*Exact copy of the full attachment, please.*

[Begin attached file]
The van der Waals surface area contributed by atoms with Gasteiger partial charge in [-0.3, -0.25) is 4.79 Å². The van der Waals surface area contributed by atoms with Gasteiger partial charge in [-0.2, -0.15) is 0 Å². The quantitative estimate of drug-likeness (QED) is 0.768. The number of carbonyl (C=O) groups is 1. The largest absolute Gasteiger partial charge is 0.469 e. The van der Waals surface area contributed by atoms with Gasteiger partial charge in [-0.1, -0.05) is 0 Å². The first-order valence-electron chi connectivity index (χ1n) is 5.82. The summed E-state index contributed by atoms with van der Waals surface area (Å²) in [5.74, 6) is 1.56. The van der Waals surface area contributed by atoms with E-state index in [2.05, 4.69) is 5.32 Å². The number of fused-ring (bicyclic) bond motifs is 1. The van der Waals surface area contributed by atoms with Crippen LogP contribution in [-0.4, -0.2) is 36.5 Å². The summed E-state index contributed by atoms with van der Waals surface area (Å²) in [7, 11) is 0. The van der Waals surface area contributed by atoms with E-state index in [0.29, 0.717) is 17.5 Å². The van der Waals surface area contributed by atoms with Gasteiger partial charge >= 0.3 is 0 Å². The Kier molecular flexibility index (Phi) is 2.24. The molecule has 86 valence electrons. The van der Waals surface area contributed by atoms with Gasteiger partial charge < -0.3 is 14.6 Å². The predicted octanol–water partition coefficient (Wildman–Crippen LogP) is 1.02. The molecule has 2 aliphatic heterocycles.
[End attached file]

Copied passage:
The van der Waals surface area contributed by atoms with Gasteiger partial charge in [-0.3, -0.25) is 4.79 Å². The van der Waals surface area contributed by atoms with Gasteiger partial charge in [-0.2, -0.15) is 0 Å². The quantitative estimate of drug-likeness (QED) is 0.768. The number of carbonyl (C=O) groups is 1. The largest absolute Gasteiger partial charge is 0.469 e. The van der Waals surface area contributed by atoms with Gasteiger partial charge in [-0.1, -0.05) is 0 Å². The first-order valence-electron chi connectivity index (χ1n) is 5.82. The summed E-state index contributed by atoms with van der Waals surface area (Å²) in [5.74, 6) is 1.56. The van der Waals surface area contributed by atoms with E-state index in [2.05, 4.69) is 5.32 Å². The number of fused-ring (bicyclic) bond motifs is 1. The van der Waals surface area contributed by atoms with Crippen LogP contribution in [-0.4, -0.2) is 36.5 Å². The summed E-state index contributed by atoms with van der Waals surface area (Å²) in [7, 11) is 0. The van der Waals surface area contributed by atoms with E-state index in [0.29, 0.717) is 17.5 Å². The van der Waals surface area contributed by atoms with Gasteiger partial charge >= 0.3 is 0 Å². The Kier molecular flexibility index (Phi) is 2.24. The molecule has 86 valence electrons. The van der Waals surface area contributed by atoms with Gasteiger partial charge < -0.3 is 14.6 Å². The predicted octanol–water partition coefficient (Wildman–Crippen LogP) is 1.02. The molecule has 2 aliphatic heterocycles.